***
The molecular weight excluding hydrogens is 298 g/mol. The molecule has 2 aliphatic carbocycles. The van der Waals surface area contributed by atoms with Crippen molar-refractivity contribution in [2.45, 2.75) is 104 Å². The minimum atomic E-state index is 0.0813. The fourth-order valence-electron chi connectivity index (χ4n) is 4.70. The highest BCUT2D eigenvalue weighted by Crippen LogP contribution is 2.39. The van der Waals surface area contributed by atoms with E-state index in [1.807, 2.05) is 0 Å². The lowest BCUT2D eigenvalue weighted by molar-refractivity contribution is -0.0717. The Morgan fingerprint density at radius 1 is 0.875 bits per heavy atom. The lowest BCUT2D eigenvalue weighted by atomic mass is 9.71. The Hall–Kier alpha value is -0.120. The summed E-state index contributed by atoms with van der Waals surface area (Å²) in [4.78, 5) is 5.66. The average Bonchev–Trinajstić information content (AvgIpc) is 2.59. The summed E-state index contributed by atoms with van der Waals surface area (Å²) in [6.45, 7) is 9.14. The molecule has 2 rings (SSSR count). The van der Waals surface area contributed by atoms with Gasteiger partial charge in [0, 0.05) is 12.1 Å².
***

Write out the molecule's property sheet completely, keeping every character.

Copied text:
The molecular weight excluding hydrogens is 298 g/mol. The molecule has 2 aliphatic carbocycles. The van der Waals surface area contributed by atoms with Crippen molar-refractivity contribution in [2.45, 2.75) is 104 Å². The minimum atomic E-state index is 0.0813. The fourth-order valence-electron chi connectivity index (χ4n) is 4.70. The highest BCUT2D eigenvalue weighted by Crippen LogP contribution is 2.39. The van der Waals surface area contributed by atoms with E-state index in [1.807, 2.05) is 0 Å². The lowest BCUT2D eigenvalue weighted by molar-refractivity contribution is -0.0717. The Morgan fingerprint density at radius 1 is 0.875 bits per heavy atom. The lowest BCUT2D eigenvalue weighted by atomic mass is 9.71. The Hall–Kier alpha value is -0.120. The summed E-state index contributed by atoms with van der Waals surface area (Å²) in [4.78, 5) is 5.66. The average Bonchev–Trinajstić information content (AvgIpc) is 2.59. The summed E-state index contributed by atoms with van der Waals surface area (Å²) in [6.45, 7) is 9.14. The molecule has 2 rings (SSSR count). The van der Waals surface area contributed by atoms with Gasteiger partial charge in [0, 0.05) is 12.1 Å².